NHS finances are severely strained. As often stated in the press, this is mostly due to the rising demand for the services it provides as well as to some major budget cuts. At the same time, a ‘’hidden’’ workforce crisis is also reported in the media, which call for action against workforce understaffing. Yet, there is much to learn regarding the relationship between staffing levels and outcomes, especially from specialized settings within the English NHS. Although adequate staffing levels are important, outcomes are also affected by the staff mix and the skill mix. Yet only recently these points have started making their way to the press, as alternatives to the minimum staffing levels practices.
New study suggests that skills deployment rather than staffing levels have greatest impact on mother and baby outcomes
New study published in the Health Service and Delivery Research Journal and co-authored by our own Professor Cookson concludes that though staffing levels have positive and negative effects on some outcomes, the deployment of doctors and midwives where they have most beneficial impact is important. It also highlights that the there appears to be limited opportunity for role substitution and managers may wish to exercise caution in increasing the number of support workers who care for higher-risk women.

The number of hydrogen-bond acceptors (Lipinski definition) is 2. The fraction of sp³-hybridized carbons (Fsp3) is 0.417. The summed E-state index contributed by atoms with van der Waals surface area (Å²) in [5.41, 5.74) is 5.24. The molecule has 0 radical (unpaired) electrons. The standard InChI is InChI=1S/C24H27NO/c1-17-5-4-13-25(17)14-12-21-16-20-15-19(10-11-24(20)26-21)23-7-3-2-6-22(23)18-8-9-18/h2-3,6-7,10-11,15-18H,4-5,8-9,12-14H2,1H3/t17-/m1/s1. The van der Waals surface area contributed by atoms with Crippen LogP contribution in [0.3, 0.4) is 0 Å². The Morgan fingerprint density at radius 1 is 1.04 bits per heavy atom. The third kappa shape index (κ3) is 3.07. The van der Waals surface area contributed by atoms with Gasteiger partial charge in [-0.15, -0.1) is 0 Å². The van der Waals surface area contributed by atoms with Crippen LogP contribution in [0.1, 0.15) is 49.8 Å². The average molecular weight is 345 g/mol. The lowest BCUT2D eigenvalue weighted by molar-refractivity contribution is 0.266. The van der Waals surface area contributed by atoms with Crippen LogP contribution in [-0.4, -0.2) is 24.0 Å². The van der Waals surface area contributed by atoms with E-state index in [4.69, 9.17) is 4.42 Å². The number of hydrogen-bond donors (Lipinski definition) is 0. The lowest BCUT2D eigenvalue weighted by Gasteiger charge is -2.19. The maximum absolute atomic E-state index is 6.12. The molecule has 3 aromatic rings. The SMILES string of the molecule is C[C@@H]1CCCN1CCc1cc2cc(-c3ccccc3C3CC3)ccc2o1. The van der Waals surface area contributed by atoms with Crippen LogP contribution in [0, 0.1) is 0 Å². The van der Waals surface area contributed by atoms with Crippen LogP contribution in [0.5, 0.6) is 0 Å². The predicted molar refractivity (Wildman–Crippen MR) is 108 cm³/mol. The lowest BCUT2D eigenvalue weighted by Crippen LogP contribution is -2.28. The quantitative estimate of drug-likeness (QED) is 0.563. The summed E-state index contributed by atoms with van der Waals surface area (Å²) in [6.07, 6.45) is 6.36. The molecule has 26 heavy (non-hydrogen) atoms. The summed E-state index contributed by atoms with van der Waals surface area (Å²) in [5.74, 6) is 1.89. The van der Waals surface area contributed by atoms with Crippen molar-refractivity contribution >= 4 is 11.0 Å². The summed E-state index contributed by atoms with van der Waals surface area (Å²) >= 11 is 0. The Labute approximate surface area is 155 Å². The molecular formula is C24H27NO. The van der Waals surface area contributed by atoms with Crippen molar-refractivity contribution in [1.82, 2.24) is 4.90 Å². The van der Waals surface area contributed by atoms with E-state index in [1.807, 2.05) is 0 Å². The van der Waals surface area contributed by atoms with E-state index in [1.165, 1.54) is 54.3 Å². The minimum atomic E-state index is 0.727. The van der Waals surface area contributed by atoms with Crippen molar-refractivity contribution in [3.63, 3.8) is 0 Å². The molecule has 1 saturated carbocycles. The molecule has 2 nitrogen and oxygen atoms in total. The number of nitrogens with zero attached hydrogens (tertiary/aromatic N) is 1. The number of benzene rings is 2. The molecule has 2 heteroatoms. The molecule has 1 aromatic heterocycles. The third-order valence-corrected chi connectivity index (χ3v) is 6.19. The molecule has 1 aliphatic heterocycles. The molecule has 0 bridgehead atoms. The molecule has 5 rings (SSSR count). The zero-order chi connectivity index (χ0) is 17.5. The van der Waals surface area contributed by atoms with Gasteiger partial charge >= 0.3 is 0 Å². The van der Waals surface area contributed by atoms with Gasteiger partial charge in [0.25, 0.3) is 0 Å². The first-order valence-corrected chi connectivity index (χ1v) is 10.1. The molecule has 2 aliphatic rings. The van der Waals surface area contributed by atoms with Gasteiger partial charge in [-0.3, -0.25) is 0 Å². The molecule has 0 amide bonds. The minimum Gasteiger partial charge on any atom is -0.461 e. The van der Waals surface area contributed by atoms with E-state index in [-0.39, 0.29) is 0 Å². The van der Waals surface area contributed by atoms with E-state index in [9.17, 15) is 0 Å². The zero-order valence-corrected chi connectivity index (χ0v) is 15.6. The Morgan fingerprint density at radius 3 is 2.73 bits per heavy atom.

The findings have informed the NICE guidelines on maternity staffing.
A full abstract is attached below and the full report can be found at the HS&DR Journal
First, it is unlikely that a single measure can capture the multi-dimensional nature of health care quality and this limits the extension of any results to the whole health care system. For example, the mortality rate would not be the best indicator of the quality of cataract surgery, or maternity services.
Improving the quality of health care is important to service users and taxpayers, and therefore to Government and the media. Stories, usually focusing on poor quality of care, abound. And NHS quality initiatives are seemingly endless. Since the early nineties, policy makers have focused on increasing competition forces between providers to drive up the quality and to drive down the cost of health services. The positive effect of competition on productivity is well established in the literature on the private sector. Health care markets, however, differ from other markets in ways that do not allow direct translation of those results (Gaynor and Vogt, 2000). A key difference is that 'quality' is either very difficult or impossible to observe directly.
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